RIPON COLLEGE’S EAST Hall, left, was built in 1851, 10 years before the start of the Civil War. Construction began on the church building to the north 15 years later.        Tim Lyke photo
RIPON COLLEGE’S EAST Hall, left, was built in 1851, 10 years before the start of the Civil War. Construction began on the church building to the north 15 years later. Tim Lyke photo
     The people have spoken.

     When it comes to living in a district regulated by a historic preservation ordinance, residents in the Ransom and Tygert street neighborhoods told local preservationists at a July 17 hearing: “Not with my house.”

     Fair enough. While a historic preservation designation grants City Hall assurance that the historical integrity of its older neighborhoods will be maintained, it comes at a cost that Americans hate to relinquish to anyone else: freedom.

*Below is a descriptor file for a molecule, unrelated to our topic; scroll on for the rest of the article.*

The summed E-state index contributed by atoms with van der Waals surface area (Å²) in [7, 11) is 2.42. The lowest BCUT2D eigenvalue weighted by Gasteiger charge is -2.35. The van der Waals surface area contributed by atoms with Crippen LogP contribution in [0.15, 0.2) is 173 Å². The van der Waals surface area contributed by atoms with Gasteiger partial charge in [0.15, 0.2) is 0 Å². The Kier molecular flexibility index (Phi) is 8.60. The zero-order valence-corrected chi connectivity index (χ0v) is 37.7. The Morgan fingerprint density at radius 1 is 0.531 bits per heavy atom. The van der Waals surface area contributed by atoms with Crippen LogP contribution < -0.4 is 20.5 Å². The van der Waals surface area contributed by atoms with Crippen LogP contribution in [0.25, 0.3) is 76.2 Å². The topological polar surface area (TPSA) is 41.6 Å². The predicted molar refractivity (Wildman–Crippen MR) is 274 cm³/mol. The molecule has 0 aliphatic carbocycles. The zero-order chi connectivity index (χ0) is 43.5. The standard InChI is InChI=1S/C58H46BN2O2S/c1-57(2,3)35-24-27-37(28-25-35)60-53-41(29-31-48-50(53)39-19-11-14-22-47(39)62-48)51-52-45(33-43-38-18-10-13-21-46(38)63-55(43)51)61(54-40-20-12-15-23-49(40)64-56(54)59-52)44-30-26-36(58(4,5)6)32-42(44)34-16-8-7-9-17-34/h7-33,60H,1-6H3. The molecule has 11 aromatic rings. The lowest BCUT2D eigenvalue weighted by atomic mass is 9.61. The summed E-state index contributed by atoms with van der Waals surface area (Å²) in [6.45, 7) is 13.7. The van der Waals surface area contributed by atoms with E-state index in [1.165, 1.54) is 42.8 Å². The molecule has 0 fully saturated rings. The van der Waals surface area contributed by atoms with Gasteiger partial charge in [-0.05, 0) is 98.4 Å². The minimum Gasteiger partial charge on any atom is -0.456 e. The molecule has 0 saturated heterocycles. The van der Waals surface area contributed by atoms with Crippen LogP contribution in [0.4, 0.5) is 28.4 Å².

What homeowner would welcome the long arm of the government dictating how she may improve property she purchased, lives in and on which she pays taxes annually?

     So Ripon’s Historic Preservation Commission — which has shepherded a process that has been comprehensive, instructive, transparent and thorough — likely will vote at its meeting next week Tuesday not to create two residential districts that would require the approximately 250 property owners who live within them to make no major exterior improvements to their homes and outbuildings without first receiving a “certificate of appropriateness” certifying that work proposed fits within guidelines drafted to preserve their buildings’ historic character.

     That will leave Ripon with one historic district: downtown.

     That leaves downtown standing alone, with two residential areas and one college campus on the “no” side of the historic district ledger.

     That’s one too many. ...

                                   — Tim Lyke

     To read the entire editorial, including Pastor Dietsche’s hope for his legacy (and the time a cat snuck into church), see the Aug. 1, 2019 edition of The Ripon Commonwealth Press.